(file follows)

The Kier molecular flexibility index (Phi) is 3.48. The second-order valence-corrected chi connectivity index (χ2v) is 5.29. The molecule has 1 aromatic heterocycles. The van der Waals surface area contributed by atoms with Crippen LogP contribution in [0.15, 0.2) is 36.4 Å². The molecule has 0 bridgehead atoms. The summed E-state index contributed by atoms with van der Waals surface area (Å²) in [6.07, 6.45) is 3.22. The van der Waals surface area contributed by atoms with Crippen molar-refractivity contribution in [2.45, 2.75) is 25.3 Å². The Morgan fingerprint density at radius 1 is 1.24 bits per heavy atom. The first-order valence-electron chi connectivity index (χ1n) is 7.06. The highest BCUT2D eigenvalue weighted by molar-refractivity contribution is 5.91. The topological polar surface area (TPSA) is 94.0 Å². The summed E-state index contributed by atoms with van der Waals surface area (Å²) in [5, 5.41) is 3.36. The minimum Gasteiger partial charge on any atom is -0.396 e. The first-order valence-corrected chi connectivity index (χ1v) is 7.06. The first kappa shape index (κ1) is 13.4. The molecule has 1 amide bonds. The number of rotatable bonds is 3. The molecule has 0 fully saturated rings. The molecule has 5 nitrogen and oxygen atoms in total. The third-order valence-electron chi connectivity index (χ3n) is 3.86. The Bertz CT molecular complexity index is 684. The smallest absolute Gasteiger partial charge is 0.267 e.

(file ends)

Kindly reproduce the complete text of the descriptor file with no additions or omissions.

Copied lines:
The Kier molecular flexibility index (Phi) is 3.48. The second-order valence-corrected chi connectivity index (χ2v) is 5.29. The molecule has 1 aromatic heterocycles. The van der Waals surface area contributed by atoms with Crippen LogP contribution in [0.15, 0.2) is 36.4 Å². The molecule has 0 bridgehead atoms. The summed E-state index contributed by atoms with van der Waals surface area (Å²) in [6.07, 6.45) is 3.22. The van der Waals surface area contributed by atoms with Crippen molar-refractivity contribution in [2.45, 2.75) is 25.3 Å². The Morgan fingerprint density at radius 1 is 1.24 bits per heavy atom. The first-order valence-electron chi connectivity index (χ1n) is 7.06. The highest BCUT2D eigenvalue weighted by molar-refractivity contribution is 5.91. The topological polar surface area (TPSA) is 94.0 Å². The summed E-state index contributed by atoms with van der Waals surface area (Å²) in [5, 5.41) is 3.36. The minimum Gasteiger partial charge on any atom is -0.396 e. The first-order valence-corrected chi connectivity index (χ1v) is 7.06. The first kappa shape index (κ1) is 13.4. The molecule has 1 amide bonds. The number of rotatable bonds is 3. The molecule has 0 fully saturated rings. The molecule has 5 nitrogen and oxygen atoms in total. The third-order valence-electron chi connectivity index (χ3n) is 3.86. The Bertz CT molecular complexity index is 684. The smallest absolute Gasteiger partial charge is 0.267 e.